So, my fellow writers — let your music flow.
I wrote this piece for my poetry site, but decided I’d share it here as well.
Wait before me.
I stand before closed doors
But do not let that hinder me:
The doors obeyed.
And now I stand in awe.
I see what possibilities
I must decide:
Will I cross the threshold?
Will I accept new challenges?
RACING TOWARD THE LIGHT
In the early morning of October 23 — just 11 days from today — thousands of swallows will lift off the grounds of the San Juan Capistrano mission, circle the mission once, and begin their pre-scheduled 7500-mile flight back to their home city of Goya, Argentina. They will have spent 7 months at the mission, enjoying the warm climate and excellent food — and offering their share of the work to keep the eco-system in its proper balance — particularly by destroying about a billion insects. But it will be time to go home, and those swallows will not fail to leave at exactly the appointed moment.
Their visit to the centuries-old California mission began in Goya at dawn on February 18 — as it has every February 18 for at least the past 200 years. They arrived at Capistrano on March 19 — as they have for at least 200 years — and, yes, all the mission bells did ring, just as Leon Rene’s 1940’s song says. There is a great celebration at the mission every year, and thousands of people turn out to welcome the birds to their summer home. All events are planned well ahead of time because there is absolutely no doubt that these lovely swallows will be right on time.
Argentinian magazine correspondent Enrique Bermudez, who writes for Para Todos Magazine, has made a thorough study of the swallows. He says they fly most of their 7500 mile journey at an altitude of 6600 feet and fly at a speed of 18 miles per hour. His research shows that swallows are masters at following a flight plan that takes advantage of every favorable wind. And somehow, in spite of all kinds of unpredictable natural events, they arrive exactly at the appointed time on March 19, year after year after year. How awe-inspiring is that?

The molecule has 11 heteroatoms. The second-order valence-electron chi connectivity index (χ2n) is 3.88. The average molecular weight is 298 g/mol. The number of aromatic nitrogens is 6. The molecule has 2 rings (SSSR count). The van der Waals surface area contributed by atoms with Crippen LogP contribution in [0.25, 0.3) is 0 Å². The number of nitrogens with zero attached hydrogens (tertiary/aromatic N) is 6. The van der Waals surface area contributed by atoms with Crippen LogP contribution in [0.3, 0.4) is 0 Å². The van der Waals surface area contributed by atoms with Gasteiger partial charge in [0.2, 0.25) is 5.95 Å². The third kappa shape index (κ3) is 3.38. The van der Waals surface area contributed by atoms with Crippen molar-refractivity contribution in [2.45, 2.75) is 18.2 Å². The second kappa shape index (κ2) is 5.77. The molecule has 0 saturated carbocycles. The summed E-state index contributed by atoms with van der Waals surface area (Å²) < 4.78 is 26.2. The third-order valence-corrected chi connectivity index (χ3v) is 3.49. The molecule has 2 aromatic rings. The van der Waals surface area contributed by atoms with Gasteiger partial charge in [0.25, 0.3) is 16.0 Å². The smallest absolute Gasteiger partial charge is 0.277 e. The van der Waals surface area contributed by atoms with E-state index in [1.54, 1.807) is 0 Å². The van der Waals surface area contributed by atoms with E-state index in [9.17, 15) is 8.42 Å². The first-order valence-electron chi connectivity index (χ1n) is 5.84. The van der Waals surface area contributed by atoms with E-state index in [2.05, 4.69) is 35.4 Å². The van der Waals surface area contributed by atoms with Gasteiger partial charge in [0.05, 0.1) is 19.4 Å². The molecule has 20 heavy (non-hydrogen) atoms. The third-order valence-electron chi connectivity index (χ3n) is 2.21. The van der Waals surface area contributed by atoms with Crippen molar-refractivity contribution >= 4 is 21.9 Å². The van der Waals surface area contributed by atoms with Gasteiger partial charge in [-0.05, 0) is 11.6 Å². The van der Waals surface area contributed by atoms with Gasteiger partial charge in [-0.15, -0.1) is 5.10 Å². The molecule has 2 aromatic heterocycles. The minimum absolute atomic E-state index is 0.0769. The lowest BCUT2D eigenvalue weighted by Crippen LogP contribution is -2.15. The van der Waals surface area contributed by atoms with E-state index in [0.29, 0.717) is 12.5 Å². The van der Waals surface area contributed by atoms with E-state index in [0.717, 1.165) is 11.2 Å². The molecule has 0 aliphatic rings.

Well, it must be pretty inspiring for the majority of people because the event has been immortalized in word and song for decades now. Unfortunately most people any distance away cannot be present to celebrate the event, but most all of us have the privilege of witnessing a similar miracle right in our own back yards if we care to take notice. Most of us have “closer-to-home” birds that migrate north and south at exactly the right time every year — returning at the same appointed time when the seasons change. In my neck of the woods, the most prominent migratory birds are the geese, and their v-shaped flight patterns make designs across our skies for several weeks each fall as they follow their God-given homing devices to their places of winter refuge.
And so it is in every little burg and hamlet across the planet. Then when spring pops out from under winter’s blanket, ducks, geese, and birds of various sorts find themselves on the move again, and without fail, all the members of each species of bird know exactly where they are going. Just like the Capistrano swallows, they all have this built-in guidance system that we call “instinct.” It’s an internal radar, given to them by their Creator, that doesn’t fail to take them exactly where they need to go: south in the winter, north in the summer, and even to the highest rafters of the crumbling mission at San Juan Capistrano.
But what about us? People. Do we have our built-in homing device turned on? Is it keeping us focused on our perfect destination? No matter what the season in our lives, our perfect place of safety and fulfillment is always the same place: The Almighty, Eternal, Living God.
What time is it in your life? Is it time to migrate to a new place in your spiritual walk? Do you find yourself feeling the need to live on a higher plane? Or is it getting a little dark and cold where you are now, causing you to long for more warmth and light and nourishment?